Whether you’re a workforce newbie or a seasoned manager yourself, having a trusting relationship with your own manager is critical. Your manager, more so than anyone else in your place of employment, has the power to make or break your future. While this is more or less common sense, the lesser known fact is this: how you ask your manager for help is key in shaping your relationship for the better.
Let’s face it, at some point in all of our careers, there will come a question that can only be answered by someone with more experience, authority, or both. More often than not, that person is your boss. If asking raising a question is inevitable, how do you make sure that it adds to your reputation as a great employee and not detract from it? To start, here are a few simple things to avoid:
5 Things to NEVER Do When Asking Your Boss For Help:
- Ask your boss to solve your problem
- Give your boss insufficient time to respond
- Commit a crime of his or her pet peeve
- Vent while asking for help
- Speak ill of a co-worker
Now you know all the things to avoid, let’s take your ask-for-help-skillsets to the next level. Here is a convenient check-list for you to go through every time you want to raise your hand, schedule a meeting, or casually walk on by to your boss’s office to ask a question.
1. Simplify your issues/questions so they can be easily comprehended and answered
If it takes more than a minute or two to explain the scope of your issue/what you need help for, you haven’t simplified it enough. The most annoying way to ask a question is, on top of asking the question, ask your manager to decipher for you what your question is. It shows that you lack organizational skills and are not courteous of people’s time.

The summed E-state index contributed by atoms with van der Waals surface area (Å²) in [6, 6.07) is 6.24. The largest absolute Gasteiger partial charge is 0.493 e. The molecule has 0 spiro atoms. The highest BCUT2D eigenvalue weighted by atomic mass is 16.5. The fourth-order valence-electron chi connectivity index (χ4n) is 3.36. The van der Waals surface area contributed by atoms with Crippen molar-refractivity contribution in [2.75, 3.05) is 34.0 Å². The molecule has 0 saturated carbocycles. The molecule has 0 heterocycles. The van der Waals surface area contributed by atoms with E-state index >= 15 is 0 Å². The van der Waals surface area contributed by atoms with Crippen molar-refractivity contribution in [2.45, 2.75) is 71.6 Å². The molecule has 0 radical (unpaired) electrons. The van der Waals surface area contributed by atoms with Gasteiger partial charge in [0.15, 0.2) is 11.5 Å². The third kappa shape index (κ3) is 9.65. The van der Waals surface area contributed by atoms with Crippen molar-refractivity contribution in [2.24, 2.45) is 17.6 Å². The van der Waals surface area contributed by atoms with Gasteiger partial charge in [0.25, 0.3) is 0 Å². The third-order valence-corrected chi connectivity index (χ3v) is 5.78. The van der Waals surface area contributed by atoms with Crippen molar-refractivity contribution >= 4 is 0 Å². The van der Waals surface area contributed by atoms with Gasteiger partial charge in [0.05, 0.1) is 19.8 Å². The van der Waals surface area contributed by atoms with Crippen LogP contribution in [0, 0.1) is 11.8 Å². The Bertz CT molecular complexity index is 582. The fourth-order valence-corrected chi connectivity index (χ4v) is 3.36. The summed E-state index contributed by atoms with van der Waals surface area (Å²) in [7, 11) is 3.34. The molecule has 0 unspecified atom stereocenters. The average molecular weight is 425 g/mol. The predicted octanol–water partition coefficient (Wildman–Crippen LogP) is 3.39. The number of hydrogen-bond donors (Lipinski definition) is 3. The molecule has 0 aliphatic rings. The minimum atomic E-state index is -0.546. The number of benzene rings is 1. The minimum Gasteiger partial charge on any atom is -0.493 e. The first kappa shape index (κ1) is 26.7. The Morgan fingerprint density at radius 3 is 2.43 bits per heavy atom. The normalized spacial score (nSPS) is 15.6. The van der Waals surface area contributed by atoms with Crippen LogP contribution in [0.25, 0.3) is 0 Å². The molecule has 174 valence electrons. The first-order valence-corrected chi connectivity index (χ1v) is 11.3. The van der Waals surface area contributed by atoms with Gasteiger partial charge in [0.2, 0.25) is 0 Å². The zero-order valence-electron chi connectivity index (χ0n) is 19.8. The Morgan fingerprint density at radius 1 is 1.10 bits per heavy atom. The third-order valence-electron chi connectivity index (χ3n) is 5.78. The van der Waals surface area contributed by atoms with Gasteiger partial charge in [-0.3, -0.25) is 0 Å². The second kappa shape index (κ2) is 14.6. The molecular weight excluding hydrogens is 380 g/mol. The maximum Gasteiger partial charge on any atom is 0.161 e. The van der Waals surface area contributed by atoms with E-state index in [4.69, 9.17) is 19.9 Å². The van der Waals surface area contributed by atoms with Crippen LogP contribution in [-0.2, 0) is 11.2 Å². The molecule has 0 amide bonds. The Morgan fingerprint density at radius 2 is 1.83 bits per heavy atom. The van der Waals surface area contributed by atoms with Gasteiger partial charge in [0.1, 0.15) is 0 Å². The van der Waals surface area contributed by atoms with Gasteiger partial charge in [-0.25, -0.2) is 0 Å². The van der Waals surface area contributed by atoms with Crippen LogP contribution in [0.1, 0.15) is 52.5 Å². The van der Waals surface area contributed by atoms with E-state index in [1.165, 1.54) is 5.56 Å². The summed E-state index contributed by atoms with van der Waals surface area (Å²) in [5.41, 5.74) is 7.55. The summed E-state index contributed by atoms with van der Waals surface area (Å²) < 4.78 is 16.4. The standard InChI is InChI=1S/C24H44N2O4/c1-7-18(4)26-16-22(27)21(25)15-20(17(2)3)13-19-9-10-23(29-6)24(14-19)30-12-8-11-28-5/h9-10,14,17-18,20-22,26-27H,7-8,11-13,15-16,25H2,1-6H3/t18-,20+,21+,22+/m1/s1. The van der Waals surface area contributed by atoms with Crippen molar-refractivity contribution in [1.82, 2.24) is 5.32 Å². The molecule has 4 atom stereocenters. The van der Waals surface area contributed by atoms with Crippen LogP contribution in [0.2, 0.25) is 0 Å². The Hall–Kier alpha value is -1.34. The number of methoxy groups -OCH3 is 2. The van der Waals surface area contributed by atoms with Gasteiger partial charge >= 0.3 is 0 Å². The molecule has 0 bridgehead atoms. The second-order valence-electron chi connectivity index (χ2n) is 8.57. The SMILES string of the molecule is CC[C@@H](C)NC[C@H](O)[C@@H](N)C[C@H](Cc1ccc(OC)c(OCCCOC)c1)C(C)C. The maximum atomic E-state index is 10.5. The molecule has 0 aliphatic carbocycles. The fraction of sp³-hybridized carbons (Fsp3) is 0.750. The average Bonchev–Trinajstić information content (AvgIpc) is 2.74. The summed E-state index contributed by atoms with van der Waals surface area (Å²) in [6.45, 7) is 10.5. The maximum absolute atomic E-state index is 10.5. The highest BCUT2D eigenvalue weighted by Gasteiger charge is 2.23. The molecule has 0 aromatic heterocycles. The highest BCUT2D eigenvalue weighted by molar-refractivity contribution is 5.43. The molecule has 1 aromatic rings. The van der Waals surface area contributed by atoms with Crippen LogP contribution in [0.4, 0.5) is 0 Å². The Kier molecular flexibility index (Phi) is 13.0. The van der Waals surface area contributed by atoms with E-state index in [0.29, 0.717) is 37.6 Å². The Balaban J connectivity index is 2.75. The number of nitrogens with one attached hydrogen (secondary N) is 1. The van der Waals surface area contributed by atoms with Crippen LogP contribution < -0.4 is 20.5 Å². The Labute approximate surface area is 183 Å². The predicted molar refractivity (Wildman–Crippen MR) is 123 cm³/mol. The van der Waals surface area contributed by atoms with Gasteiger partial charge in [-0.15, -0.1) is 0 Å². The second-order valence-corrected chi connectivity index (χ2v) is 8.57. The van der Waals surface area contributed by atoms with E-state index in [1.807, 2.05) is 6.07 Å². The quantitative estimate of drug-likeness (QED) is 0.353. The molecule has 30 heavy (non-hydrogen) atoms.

2. Demonstrate that you’ve done your research and you aren’t asking for a handout with your question.
If your manager spends all his or her time answering everyone’s impulsive questions right as they pop up, he or she wouldn’t have time to do anything else. Take the time to try to find an answer yourself before you reach out to the boss for an answer. Do your research and put in your time. Efforts like this will change the way you phrase your question. You and your questions will come across as more thoughtful and well-thought-out.
3. Use complete honesty and ownership
If your question is related to a screwup or mistake on your part, don’t try to sugarcoat it. Be smart about the way you position it but be honest and own it like you mean it. And apply rule II mentioned above while you formulate your question or request for help.
4. Be patient; wait till your 1:1 if the questions aren’t urgent.
Don’t be “that person” that emails someone and immediately walks over to talk about what you just sent them an email for. The world doesn’t revolve around you and your priorities. Exercise patience when you are asking questions, especially to your superior. And if you could wait, always leave the questions for your regular one-on-one meetings.
5. Be conscious of the mode of communication you pick; better yet, know what he or she prefers.
This is one of the best questions to ask your boss when you first start out. Ask them if they prefer emails, texts, office visits when it comes to getting their attention. Additionally, ask if the urgency of the matter changes their preference. This will prevent you from worrying whether texting them is too intrusive or if they are even seeing your email in their filled inbox.
Jessica is a writer, a digital marketer, social media aficionado and a lifestyle blogger at Cubicle Chic. Through her writing, Jessica aims to connect with fellow corporate 9-5ers who may be bound by an office physically but crave for much more in life. She writes blog posts about inter-office politics, how to climb the corporate ladder, resolve interpersonal conflicts, and how to do it all in the best outfits possible. Jessica lives in sunny San Diego with her husband and two cats, Lulu and Miles.